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Editorial Reflections and



challenges For those in the United Kingdom hoping for a change in political direction the outcome of the May 2015 election will no doubt have come as a bitter dis-appointment with the prospect of a further five years of austerity-based policies, framed by neo-liberal ideology, disproportionately impacting on the poorest and those most in need in society. During the past five years, as part of the project to create a new settlement between the state and its citizens, the protection of capital has been aggressively promoted at the expense of workers ’ rights, equality legis-lation and the proliferation of ‘zero-hour ’ contracts. Allied to this has been what Newman and Clarke term ‘the economisation of the social realm ’ (Newman and Clarke, 2013: 3). Thereby; ‘turning citizens into consumers, enmeshing civic and not-for-profit organisations in a web of contractual relationships, and establishing economic calculations as the ultimate measure of value ’ (Newman and Clarke, 2013: 3). In criminal justice terms this has meant ‘ever-increasing prison popula-tions, increased criminalization and the blurring of the boundaries between pena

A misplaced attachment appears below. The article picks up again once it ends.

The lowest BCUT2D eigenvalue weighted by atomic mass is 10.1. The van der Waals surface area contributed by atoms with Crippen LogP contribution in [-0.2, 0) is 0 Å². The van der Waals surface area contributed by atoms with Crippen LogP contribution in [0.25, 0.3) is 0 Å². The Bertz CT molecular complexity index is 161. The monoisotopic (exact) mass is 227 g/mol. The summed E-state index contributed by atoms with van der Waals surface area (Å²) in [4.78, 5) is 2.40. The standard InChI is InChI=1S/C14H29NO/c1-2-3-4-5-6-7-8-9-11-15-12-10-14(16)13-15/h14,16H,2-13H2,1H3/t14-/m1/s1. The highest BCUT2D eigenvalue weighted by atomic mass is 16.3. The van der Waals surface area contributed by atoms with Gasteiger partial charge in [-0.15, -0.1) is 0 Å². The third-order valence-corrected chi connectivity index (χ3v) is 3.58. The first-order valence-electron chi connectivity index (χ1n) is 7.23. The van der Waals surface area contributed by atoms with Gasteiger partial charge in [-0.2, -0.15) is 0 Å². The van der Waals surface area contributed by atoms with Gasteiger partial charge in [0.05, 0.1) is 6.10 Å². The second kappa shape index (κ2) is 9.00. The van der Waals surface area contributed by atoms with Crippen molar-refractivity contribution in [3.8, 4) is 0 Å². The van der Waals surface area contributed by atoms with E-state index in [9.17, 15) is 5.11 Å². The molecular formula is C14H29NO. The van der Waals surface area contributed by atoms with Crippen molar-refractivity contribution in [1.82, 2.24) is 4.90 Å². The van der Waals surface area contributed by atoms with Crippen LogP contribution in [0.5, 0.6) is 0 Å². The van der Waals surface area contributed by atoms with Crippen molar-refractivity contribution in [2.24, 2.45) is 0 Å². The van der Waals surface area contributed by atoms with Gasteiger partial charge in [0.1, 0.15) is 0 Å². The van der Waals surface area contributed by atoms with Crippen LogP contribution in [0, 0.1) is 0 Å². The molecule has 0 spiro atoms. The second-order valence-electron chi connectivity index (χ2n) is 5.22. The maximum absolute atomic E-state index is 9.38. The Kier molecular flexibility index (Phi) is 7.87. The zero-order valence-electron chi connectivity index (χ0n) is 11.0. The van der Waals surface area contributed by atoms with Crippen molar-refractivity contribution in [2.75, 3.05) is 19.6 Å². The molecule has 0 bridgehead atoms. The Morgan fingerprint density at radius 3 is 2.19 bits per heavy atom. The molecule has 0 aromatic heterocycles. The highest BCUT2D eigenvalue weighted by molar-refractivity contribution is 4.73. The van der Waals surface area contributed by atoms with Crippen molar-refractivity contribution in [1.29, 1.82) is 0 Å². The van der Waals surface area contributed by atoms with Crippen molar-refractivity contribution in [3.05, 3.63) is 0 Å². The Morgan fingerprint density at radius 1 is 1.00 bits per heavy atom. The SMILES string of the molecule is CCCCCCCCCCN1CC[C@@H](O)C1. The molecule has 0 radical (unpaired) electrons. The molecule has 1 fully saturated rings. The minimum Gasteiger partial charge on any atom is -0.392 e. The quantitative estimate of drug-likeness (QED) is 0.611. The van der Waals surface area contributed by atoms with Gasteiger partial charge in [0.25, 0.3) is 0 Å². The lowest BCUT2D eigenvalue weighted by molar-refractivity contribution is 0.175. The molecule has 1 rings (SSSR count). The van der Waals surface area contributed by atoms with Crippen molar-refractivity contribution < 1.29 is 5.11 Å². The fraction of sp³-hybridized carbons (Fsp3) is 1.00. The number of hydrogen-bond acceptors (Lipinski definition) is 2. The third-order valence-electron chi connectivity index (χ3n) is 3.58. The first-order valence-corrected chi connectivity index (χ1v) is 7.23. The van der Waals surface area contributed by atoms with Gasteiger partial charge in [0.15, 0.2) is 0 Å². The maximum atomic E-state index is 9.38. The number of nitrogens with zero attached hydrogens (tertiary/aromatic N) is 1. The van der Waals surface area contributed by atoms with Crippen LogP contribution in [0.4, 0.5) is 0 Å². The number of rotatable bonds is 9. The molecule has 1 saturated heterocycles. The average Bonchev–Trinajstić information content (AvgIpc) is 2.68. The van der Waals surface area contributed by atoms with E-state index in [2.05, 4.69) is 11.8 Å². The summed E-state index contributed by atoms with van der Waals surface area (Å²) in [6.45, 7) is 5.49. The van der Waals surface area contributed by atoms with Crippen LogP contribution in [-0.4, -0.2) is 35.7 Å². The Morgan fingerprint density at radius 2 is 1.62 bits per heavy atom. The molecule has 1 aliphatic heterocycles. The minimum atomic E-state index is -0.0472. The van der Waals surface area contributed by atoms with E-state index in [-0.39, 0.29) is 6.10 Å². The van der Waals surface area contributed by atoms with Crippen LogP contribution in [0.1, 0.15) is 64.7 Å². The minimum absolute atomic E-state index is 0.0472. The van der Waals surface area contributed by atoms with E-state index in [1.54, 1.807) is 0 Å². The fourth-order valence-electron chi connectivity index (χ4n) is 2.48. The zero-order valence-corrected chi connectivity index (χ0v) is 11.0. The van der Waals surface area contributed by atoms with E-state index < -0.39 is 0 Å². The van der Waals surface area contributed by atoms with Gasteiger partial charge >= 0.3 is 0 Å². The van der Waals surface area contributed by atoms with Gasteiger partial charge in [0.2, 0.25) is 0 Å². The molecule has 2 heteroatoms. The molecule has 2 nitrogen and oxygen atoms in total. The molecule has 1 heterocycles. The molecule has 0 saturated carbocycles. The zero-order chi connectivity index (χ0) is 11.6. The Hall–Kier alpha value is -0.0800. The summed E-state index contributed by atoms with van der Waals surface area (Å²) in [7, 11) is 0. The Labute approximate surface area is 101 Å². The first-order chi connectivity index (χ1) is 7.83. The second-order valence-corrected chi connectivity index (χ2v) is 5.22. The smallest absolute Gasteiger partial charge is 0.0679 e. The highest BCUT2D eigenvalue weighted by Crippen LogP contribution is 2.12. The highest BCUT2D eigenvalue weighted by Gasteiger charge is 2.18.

Year: 2016
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